This is all part of an electrification strategy GM is working presumably for all its brands, but saying little about except around the edges. It also means no matter how the second-generation Volt sells – whether well or only OK – it is now further validated as seed stock to proliferate hybrids and plug-in hybrids at will.
Since before generation-one Volt’s launch, enthusiasts have clamored for “Voltec” spinoffs but these have not come despite an MPV5 Volt-based crossover being teased in China in 2010. Spinoffs have still not arrived, but instead, GM has found a use for the Volt’s system by adopting it to other applications, such as the Malibu Hybrid, and whatever else is next – and which may already be waiting in the wings.
Wilson said this was not possible with the first-generation Volt’s system architecture but generation two was designed from the outset as DNA for a potential model range of electrified vehicles. While reluctant to specify what may be next, he said it is possible to use the Volt’s technology to create more vehicles, be they sedans, crossovers, SUVs, light trucks, hatchbacks, you name it.
Incidentally, the Malibu Hybrid itself has a 1,000-pound tow rating capacity like all Malibus, and beefing up the system is something GM could do, as it has before with a related earlier system employed in its its two-mode hybrid trucks. These were the Chevy Silverado Hybrid, Tahoe Hybrid, GMC Sierra Hybrid, and Cadillac Escalade Hybrid – which except for the Caddy were discontinued last year.
Fletcher also said we may hear more on a Cadillac CT6 plug-in hybrid soon and this car aimed against German elites is supposed to be a no-excuses hybrid. It may also have longer than nominal electric range being built for a Chinese market which mandates 31 miles on its cycle.
Cadillac brand president Johan de Nysschen also said last week GM’s top label is preparing hybrids and plug-in hybrids across its lineup for global (especially Chinese) markets.
Beyond that, GM has its entire Buick line and Chevrolet line with product opportunities and market pressure driving innovation.
For her part, Fletcher agreed she does have a gleam in her eye over GM’s electrification prospects, but for now the only definitive word is “stay tuned.”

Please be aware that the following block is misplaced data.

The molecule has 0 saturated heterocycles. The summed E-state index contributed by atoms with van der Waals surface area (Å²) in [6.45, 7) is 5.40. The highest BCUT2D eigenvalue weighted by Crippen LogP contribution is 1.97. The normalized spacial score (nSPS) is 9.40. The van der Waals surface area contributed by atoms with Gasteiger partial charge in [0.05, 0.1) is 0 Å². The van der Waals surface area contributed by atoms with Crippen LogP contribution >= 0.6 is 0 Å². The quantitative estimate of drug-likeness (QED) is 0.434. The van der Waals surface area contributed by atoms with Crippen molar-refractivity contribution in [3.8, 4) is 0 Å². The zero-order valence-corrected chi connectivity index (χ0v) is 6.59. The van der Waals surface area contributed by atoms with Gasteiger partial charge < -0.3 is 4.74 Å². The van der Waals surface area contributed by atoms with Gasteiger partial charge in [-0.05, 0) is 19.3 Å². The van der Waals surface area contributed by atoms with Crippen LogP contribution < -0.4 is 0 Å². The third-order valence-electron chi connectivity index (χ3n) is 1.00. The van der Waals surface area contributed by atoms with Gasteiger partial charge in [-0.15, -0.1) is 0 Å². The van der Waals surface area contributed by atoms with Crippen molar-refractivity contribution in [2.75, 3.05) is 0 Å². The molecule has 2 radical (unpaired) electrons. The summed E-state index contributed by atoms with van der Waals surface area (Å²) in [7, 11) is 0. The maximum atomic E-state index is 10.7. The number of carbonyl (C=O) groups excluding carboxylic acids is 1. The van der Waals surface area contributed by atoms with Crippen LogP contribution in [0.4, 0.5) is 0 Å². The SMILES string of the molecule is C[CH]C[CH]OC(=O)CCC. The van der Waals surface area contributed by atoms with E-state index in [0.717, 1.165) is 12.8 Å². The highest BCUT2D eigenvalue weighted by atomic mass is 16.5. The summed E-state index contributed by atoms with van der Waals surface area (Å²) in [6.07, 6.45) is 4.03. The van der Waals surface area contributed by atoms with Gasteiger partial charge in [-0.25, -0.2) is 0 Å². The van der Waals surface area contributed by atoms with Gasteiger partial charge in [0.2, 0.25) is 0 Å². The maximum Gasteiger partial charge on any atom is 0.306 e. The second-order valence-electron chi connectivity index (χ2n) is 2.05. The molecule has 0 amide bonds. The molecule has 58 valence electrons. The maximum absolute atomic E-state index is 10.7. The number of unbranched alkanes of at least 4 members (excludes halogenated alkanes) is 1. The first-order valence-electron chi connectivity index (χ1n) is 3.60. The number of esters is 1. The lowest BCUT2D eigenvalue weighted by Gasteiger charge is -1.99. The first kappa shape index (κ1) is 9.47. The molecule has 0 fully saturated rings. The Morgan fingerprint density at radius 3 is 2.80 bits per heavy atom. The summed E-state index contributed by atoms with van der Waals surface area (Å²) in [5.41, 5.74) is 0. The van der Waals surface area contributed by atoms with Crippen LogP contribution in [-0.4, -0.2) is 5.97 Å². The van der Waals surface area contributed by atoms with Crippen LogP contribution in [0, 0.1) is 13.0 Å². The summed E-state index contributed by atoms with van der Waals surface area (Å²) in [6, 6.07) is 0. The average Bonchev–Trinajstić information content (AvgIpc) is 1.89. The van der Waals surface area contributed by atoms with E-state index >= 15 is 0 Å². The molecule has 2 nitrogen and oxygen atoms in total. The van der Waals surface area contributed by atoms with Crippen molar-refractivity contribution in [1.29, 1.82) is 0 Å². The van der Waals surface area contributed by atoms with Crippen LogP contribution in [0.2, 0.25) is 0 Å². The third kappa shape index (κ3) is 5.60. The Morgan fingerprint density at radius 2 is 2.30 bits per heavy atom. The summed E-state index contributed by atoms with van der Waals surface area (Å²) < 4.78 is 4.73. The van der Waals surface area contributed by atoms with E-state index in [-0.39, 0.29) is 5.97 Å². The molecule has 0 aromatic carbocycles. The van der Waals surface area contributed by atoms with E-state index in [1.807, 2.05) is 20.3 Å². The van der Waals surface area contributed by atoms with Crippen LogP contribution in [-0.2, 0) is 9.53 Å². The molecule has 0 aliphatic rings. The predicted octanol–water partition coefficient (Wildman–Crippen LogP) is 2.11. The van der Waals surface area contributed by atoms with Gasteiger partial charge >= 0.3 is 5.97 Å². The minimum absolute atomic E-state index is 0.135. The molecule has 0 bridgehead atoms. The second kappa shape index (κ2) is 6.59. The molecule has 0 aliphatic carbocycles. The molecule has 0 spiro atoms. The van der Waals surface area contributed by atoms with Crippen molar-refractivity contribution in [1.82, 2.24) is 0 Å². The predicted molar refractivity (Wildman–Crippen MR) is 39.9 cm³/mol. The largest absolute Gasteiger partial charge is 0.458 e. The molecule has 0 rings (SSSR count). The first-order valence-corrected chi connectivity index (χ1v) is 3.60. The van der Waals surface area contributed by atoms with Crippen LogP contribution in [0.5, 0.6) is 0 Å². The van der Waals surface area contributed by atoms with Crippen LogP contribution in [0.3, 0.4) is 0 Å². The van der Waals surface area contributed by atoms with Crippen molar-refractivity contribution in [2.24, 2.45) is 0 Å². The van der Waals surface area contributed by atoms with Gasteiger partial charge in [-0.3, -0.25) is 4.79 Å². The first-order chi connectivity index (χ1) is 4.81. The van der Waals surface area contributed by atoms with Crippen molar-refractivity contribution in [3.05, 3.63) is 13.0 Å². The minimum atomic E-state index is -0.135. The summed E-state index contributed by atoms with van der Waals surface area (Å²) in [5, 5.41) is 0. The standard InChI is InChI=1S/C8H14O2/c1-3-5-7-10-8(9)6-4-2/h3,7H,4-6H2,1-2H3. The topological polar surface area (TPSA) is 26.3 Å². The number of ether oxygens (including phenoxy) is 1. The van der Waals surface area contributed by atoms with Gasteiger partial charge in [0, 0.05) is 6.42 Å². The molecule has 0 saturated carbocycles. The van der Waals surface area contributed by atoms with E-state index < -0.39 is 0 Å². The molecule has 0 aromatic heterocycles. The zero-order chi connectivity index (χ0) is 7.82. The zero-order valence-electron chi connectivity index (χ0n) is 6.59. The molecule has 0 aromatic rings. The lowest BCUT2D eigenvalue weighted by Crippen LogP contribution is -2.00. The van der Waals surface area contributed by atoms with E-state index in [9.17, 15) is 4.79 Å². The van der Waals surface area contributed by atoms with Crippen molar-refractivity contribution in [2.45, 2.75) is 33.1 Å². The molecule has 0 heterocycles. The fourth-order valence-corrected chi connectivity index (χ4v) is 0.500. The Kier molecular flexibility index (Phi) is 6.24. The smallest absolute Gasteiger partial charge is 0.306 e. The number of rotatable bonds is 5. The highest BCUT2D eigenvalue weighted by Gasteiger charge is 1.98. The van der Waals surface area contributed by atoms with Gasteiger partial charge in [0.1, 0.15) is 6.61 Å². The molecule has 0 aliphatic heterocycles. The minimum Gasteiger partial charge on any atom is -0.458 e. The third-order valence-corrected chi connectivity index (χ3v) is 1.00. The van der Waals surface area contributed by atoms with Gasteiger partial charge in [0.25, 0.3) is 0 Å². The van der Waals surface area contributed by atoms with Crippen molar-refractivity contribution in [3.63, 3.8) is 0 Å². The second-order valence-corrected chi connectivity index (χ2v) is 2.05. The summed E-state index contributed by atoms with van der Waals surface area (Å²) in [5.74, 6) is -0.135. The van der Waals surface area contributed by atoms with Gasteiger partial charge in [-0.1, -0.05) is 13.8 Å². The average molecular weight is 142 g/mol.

Feeling Its Oats
Fletcher and Wilson in separate interviews were optimistic and expressed pride over how GM is positioned with its pending electrified lineup – a perfect “trifecta,” Fletcher said.
This includes a new benchmark for battery electric vehicles, the Bolt EV, expected to net 200 miles EPA rated range and cost $30,000 after federal tax credit. And, the 2016 Volt is pending sales this summer with 50 miles EV range, the highest by far and in a unique category among plug-in gas-electric vehicles.
Unknown for the Malibu Hybrid is the pricing strategy. GM has had a history of going big on its alternative energy vehicles’ and suffering in market acceptance as a result.
For example, its compact 2014 Cadillac ELR was priced from $76,000 and has needed deep discounts to move excess inventory at low volumes and it’s now expected to be phased out after a refresh of its first generation. Not dissimilarly, GM’s 2014 Chevy Cruze diesel was content-rich, and priced roughly $2,000 above the best-selling and proven Volkswagen Jetta TDI, and middling sales have plagued the otherwise competently engineered car.
And, the 2011 Volt was launched at $40,000, then knocked down by $5,000 but not before a stigma as an overpriced Chevy hit it and sales projections for 2012 were dropped to “match supply with demand.” And let’s not forget the two-mode light-duty V8 hybrid trucks – these did offer substantially improved mpg but being fat with standard accoutrements, were priced to a point that many shoppers bypassed them and they sold in onesies and twosies before GM decided to cancel these also elegantly engineered vehicles.
Now we have the Malibu Hybrid. The car is fresh and on paper arguably beats all in class. To be sure, more has to be seen, the EPA numbers need to become official – and established competitors exist.
No matter how great the Malibu Hybrid may look, consumers will need to be convinced to shop elsewhere from the likes of Honda, Ford, or hybrid-market-dominating Toyota.
For its part, GM says it will price the Malibu Hybrid as a good value, so while actual reception is pending, could it – and whatever hybrid or plug-in hybrid comes next – mean tables are poised to turn in GM’s favor?